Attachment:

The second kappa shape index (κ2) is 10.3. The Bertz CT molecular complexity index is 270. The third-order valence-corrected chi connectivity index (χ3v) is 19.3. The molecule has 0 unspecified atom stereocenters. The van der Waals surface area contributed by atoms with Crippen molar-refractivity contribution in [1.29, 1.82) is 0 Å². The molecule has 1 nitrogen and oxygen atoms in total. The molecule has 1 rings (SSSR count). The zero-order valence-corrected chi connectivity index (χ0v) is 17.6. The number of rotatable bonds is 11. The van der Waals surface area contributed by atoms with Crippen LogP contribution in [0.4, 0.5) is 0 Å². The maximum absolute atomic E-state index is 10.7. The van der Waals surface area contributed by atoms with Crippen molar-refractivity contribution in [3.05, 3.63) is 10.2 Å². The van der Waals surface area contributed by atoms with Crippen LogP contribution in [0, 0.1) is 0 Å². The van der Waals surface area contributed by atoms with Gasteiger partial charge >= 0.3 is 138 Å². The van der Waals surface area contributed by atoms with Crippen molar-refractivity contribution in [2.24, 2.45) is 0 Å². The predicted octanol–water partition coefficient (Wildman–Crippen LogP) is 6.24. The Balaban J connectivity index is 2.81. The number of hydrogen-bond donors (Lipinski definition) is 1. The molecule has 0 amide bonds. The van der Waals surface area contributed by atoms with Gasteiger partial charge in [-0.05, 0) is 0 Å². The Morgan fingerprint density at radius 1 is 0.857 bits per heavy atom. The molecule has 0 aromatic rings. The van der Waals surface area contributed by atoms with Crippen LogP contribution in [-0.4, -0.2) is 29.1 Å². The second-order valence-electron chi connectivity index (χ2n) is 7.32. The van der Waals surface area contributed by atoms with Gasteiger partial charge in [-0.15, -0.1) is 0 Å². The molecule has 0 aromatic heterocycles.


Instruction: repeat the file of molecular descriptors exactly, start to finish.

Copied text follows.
The second kappa shape index (κ2) is 10.3. The Bertz CT molecular complexity index is 270. The third-order valence-corrected chi connectivity index (χ3v) is 19.3. The molecule has 0 unspecified atom stereocenters. The van der Waals surface area contributed by atoms with Crippen molar-refractivity contribution in [1.29, 1.82) is 0 Å². The molecule has 1 nitrogen and oxygen atoms in total. The molecule has 1 rings (SSSR count). The zero-order valence-corrected chi connectivity index (χ0v) is 17.6. The number of rotatable bonds is 11. The van der Waals surface area contributed by atoms with Crippen LogP contribution in [0.4, 0.5) is 0 Å². The maximum absolute atomic E-state index is 10.7. The van der Waals surface area contributed by atoms with Crippen molar-refractivity contribution in [3.05, 3.63) is 10.2 Å². The van der Waals surface area contributed by atoms with Crippen LogP contribution in [0, 0.1) is 0 Å². The van der Waals surface area contributed by atoms with Gasteiger partial charge >= 0.3 is 138 Å². The van der Waals surface area contributed by atoms with Crippen molar-refractivity contribution in [2.24, 2.45) is 0 Å². The predicted octanol–water partition coefficient (Wildman–Crippen LogP) is 6.24. The Balaban J connectivity index is 2.81. The number of hydrogen-bond donors (Lipinski definition) is 1. The molecule has 0 amide bonds. The van der Waals surface area contributed by atoms with Gasteiger partial charge in [-0.05, 0) is 0 Å². The Morgan fingerprint density at radius 1 is 0.857 bits per heavy atom. The molecule has 0 aromatic rings. The van der Waals surface area contributed by atoms with Crippen LogP contribution in [-0.4, -0.2) is 29.1 Å². The second-order valence-electron chi connectivity index (χ2n) is 7.32. The van der Waals surface area contributed by atoms with Gasteiger partial charge in [-0.15, -0.1) is 0 Å². The molecule has 0 aromatic heterocycles.